chapter  6
The EU in the world of international organisations: diplomatic aspirations, legal hurdles and political realities
ByJAN WOUTERS, JED ODERMATT
Pages 19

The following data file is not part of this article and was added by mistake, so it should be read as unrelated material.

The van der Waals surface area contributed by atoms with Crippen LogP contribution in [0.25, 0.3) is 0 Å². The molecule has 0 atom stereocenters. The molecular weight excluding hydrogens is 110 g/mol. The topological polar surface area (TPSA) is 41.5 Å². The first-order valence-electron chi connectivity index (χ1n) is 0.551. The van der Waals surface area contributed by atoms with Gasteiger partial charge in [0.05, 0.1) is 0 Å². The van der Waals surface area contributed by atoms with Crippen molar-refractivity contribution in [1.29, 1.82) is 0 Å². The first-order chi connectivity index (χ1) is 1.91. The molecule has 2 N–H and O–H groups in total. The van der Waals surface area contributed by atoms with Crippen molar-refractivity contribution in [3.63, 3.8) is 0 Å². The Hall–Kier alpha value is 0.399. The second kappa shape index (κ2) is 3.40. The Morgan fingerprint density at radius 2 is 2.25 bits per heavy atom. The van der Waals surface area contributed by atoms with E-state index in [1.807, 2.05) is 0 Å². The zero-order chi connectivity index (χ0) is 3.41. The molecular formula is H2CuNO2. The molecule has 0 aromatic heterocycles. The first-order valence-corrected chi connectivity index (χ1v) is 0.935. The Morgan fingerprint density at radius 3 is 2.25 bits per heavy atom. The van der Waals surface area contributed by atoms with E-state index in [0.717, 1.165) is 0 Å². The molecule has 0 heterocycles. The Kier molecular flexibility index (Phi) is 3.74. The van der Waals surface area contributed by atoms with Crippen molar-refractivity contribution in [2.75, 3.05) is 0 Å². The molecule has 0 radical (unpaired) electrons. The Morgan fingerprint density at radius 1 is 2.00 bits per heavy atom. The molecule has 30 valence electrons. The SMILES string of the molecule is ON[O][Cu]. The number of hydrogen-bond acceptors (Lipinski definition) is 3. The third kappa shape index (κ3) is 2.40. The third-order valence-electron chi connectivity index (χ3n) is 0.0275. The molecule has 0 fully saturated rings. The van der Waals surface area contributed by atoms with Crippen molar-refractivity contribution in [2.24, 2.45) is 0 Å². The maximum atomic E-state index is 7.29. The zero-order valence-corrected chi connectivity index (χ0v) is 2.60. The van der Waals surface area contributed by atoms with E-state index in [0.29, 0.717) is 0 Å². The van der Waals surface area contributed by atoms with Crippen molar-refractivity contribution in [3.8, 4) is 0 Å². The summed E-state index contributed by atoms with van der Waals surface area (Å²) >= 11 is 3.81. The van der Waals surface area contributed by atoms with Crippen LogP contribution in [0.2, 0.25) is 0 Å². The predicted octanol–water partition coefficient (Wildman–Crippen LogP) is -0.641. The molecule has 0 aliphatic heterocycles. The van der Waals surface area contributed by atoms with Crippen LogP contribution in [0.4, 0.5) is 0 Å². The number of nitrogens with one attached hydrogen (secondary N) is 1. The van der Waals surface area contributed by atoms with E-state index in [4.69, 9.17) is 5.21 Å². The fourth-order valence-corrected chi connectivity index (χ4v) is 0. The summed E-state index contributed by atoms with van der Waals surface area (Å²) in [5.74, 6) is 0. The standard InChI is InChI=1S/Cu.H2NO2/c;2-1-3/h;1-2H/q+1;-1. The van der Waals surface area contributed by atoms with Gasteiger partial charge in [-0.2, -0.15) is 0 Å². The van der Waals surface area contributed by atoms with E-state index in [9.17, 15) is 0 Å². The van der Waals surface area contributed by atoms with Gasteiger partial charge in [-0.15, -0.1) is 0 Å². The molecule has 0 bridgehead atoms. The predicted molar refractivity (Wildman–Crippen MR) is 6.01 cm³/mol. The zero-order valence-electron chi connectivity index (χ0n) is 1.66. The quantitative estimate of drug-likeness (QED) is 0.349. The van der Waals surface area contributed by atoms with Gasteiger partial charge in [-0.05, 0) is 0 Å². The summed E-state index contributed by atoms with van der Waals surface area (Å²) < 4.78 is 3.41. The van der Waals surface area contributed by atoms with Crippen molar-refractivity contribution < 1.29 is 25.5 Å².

Introduction The Lisbon Treaty emphasises the European Union’s (EU or Union) commitment to multilateralism, stating that it ‘shall seek to develop relations and build partnerships with . . . international, regional or global organisations’ and to ‘promote multilateral solutions to common problems, in particular in the framework of the United Nations’ (Art. 21(1), second para., TEU). Moreover, one of the objectives of the EU’s external action is to ‘promote an international system based on stronger multilateral cooperation and good global governance’ (Art. 21(2)(h) TEU). The EU being itself one of the most advanced forms of multilateral cooperation among states, it is quite understandable that it would be committed to ‘a stronger international society, well-functioning international institutions and a rule-based international order’ (European Council 2003a). The Union not only seeks to participate in this multilateral system, it actually aims to have a leading role in shaping it (European Council 2008). A key part of the EU’s engagement in this multilateral order is its participation in international organisations (IOs). The present chapter discusses the obstacles facing the EU when it seeks to assume a more prominent role in IOs. Such an effort is in line with the post-Lisbon external relations architecture of the EU, and its outcome may at times impact upon the diplomatic influence of the Union abroad. The first section of the chapter briefly outlines the different forms of participation the EU enjoys in various organisations. The next section examines the internal legal issues that still plague the Union when it seeks to be represented at IOs. Although the Lisbon Treaty was designed to eliminate many of these internal legal problems in EU external relations, new problems have emerged and some older ones are yet to be fully resolved. These include issues such as representation in areas of shared competences as well as the representation by the EU member states in IOs where the EU does not have any status. The chapter then turns to the external environment, an international legal system that is still heavily biased towards participation by states. Of the many international organisations that now play an important role in global governance, how does the EU decide which ones it shall develop closer cooperation with and the appropriate level of its representation in those bodies?